In a recent United States Supreme Court case, Wyeth v. Levine, No. 06-1249, 2009 WL 529172 (March 4, 2009), the Court held that federal law does not preempt certain state law “failure to warn” lawsuits against drug manufacturers.
Levine originated in Vermont state court, after Diana Levine, a professional musician, received a dose of the prescription drug Phenergan as treatment for migraine-induced nausea. Ms. Levine received Phenergan through an “intravenous-push,” which injects the medication directly into the bloodstream. Ms. Levine subsequently contracted gangrene from the drug’s administration, which required amputation of her hand and forearm. Wyeth, the drug’s manufacturer, included a warning on the Phenergan label cautioning that if Phenergan was injected directly into an artery, gangrene was likely to occur, but failed to include a specific warning discouraging administration through the intravenous-push method. Ms. Levine brought a suit in Vermont state court alleging that Wyeth failed to provide adequate warnings against the risks associated with the intravenouspush administration of the drug. A jury found for Ms. Levine and the Vermont Supreme Court affirmed.
The United States Supreme Court granted certiorari and addressed the question, “whether the FDA’s drug labeling judgments preempt state law product liability claims premised on the theory that different labeling judgments were necessary to make drugs reasonably safe for use.” In a 6-3 decision, the Supreme Court rejected two preemption arguments: (1) it would have been impossible to comply with a state law duty to modify the warning label without violating federal law, and (2) recognizing such a statetort action creates an obstacle to Congress’ ability to accomplish its objectives.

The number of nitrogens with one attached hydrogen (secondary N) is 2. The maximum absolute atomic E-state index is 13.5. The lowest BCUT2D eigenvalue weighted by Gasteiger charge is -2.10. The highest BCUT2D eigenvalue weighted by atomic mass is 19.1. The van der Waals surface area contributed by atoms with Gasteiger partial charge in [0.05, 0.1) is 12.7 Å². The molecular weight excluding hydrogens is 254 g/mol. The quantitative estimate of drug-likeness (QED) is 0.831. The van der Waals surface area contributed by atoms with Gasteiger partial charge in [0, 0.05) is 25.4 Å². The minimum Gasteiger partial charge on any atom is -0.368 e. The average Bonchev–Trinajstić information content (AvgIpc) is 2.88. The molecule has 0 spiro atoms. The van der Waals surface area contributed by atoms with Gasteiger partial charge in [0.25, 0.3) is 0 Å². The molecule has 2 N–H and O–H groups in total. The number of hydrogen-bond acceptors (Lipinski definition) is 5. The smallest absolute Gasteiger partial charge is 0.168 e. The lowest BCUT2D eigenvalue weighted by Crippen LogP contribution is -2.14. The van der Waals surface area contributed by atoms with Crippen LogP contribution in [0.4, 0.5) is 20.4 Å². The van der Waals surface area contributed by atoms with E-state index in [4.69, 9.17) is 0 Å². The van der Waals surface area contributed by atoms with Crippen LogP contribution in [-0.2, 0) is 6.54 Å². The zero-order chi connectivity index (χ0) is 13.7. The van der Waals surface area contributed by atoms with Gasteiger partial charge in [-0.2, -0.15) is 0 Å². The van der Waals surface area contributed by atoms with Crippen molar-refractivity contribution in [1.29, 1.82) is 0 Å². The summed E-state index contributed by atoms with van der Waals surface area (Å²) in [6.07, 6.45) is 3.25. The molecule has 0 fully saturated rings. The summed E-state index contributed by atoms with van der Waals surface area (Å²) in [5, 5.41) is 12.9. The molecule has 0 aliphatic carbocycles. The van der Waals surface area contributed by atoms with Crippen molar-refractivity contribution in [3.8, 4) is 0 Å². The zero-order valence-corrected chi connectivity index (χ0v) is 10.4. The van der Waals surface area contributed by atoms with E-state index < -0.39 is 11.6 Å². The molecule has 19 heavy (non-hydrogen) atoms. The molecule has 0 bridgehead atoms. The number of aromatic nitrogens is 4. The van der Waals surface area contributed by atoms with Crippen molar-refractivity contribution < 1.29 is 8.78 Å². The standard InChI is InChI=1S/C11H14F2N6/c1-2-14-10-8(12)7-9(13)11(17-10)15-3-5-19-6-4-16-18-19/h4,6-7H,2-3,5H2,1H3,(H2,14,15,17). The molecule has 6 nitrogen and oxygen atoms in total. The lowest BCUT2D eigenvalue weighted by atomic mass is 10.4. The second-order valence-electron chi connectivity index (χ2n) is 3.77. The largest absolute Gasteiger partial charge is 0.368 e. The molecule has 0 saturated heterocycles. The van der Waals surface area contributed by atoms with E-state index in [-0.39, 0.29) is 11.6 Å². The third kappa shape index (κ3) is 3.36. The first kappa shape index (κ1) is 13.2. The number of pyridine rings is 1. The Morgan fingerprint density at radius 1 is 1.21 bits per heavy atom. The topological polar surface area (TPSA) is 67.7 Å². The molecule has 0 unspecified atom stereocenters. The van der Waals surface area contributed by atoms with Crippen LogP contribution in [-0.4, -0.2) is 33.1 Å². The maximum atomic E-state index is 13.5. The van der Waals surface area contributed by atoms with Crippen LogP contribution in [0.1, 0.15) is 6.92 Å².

In addressing the first argument, the Supreme Court held that Wyeth could comply with both state and federal law by modifying the drug’s warning label. The Court explained that while the FDA requires approval of drug labels, and a manufacturer must obtain further approval to change the label, the FDA provides an exception to its approval rule when the change adds or strengthens a drug label warning. Levine’s state claim was not preempted because Wyeth could have added an additional warning about the risks associated with intravenous administration without FDA pre-approval. Wyeth could have complied with both state and federal law if it made the label changes.
The Supreme Court similarly dismissed the second preemption argument, that a state failure to warn claim creates an obstacle to Congress’ ability to accomplish its objectives. Wyeth relied on the language of a preamble to a 2006 FDA regulation, in which the FDA declared that its labeling requirements preempted confl icting or contrary state law. The Supreme Court held that the preamble did not merit deference as this particular preamble was the only expression of preemption in the entire history of Federal Drug and Cosmetic Act. The Court held that Congress has not authorized the FDA to preempt state law, and accordingly, the failure to warn claims did not frustrate the federal drug labeling regulations.
Shortly after the ruling in Levine, the United States District Court for the Northern District of Ohio examined the ruling in its opinion in Longs v. Wyeth, No. 1:03 CV 2042, 2009 WL 754524 (N.D. Ohio March 20, 2009). The plaintiff in Longs alleged that fen-phen, the diet drug at issue, was so dangerous that there was no adequate warning that could make it safe enough for state tort law. The District Court initially dismissed the suit, holding that all claims relating to pre-FDA approval are preempted by the FDA and, in addition, to the extent that a plaintiff alleges defendants concealed or misrepresented information to the FDA, these claims are preempted as well.
On reconsideration, the Court upheld its original decision, reasoning that Levine applies only to post-FDA approval claims. The Court held that Levine’s ruling does not apply to the pre-FDA approval claims raised in Longs. According to the Court, though Levine may stand for the proposition that post-FDA approval claims are not preempted, pre-FDA approval state claims will most likely be preempted by federal law.